Author: Okubo, Mine
Title: Citizen 13660
Place Published: New York
Publisher:Columbia University Press
Date Published: 1946
209 pages. Extensively illustrated by the author. (8vo) original gray cloth with blue printed titles and decoration, top edge stained, in original dust jacket. First Edition. With 1989 softbound reprint.
With her original signed drawing on front flyleaf of a seated girl with a cat nearby. Inscribed "To Andrew and Jean..." The reprint has a similar original signed sketch of girl and cat on half-title page. The first now-classic account of wartime Japanese-American internment, by the young Nisei artist who spent a year the Topaz "Relocation" Center in Utah.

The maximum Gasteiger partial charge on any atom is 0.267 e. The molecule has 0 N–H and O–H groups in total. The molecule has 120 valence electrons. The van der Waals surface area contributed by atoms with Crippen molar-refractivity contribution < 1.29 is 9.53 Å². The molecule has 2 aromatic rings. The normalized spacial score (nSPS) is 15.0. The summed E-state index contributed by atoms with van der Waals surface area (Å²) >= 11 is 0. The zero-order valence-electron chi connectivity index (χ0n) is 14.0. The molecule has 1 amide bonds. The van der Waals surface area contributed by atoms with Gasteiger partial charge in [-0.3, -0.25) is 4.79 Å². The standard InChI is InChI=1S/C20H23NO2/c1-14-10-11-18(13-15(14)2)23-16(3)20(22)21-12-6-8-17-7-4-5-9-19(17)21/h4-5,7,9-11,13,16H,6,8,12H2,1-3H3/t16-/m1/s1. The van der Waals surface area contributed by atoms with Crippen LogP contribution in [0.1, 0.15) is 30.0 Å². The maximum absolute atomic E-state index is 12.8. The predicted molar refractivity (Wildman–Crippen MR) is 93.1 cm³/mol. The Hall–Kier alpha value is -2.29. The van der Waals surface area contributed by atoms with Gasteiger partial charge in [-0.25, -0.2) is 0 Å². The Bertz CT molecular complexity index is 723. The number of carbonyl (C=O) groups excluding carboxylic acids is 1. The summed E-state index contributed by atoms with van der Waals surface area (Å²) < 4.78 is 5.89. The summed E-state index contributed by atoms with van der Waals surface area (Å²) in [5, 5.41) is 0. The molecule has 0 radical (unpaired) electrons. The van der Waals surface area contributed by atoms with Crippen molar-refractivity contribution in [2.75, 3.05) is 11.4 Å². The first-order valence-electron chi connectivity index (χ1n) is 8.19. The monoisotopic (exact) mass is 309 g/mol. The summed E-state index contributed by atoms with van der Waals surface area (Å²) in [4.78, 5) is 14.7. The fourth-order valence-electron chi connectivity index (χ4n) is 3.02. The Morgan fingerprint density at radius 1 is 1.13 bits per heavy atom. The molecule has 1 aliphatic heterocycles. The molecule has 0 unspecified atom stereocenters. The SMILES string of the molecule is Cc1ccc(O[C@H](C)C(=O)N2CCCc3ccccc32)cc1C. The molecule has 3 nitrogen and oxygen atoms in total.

Hailed by Carey McWilliams as a "beautiful and memorable" book, "notable for its wit, sharpness of observation, objectivity and generally unsentimental attitude", and lauded by her later biographers as a "landmark...the first and arguably best-known autobiographical narrative of the wartime Japanese American relocation and confinement experience." The first significant Nisei novel of the internment did not appear for another 11 years, and another 15 years passed before Japanese-American internment fiction and non-fiction became "mainstream" literature.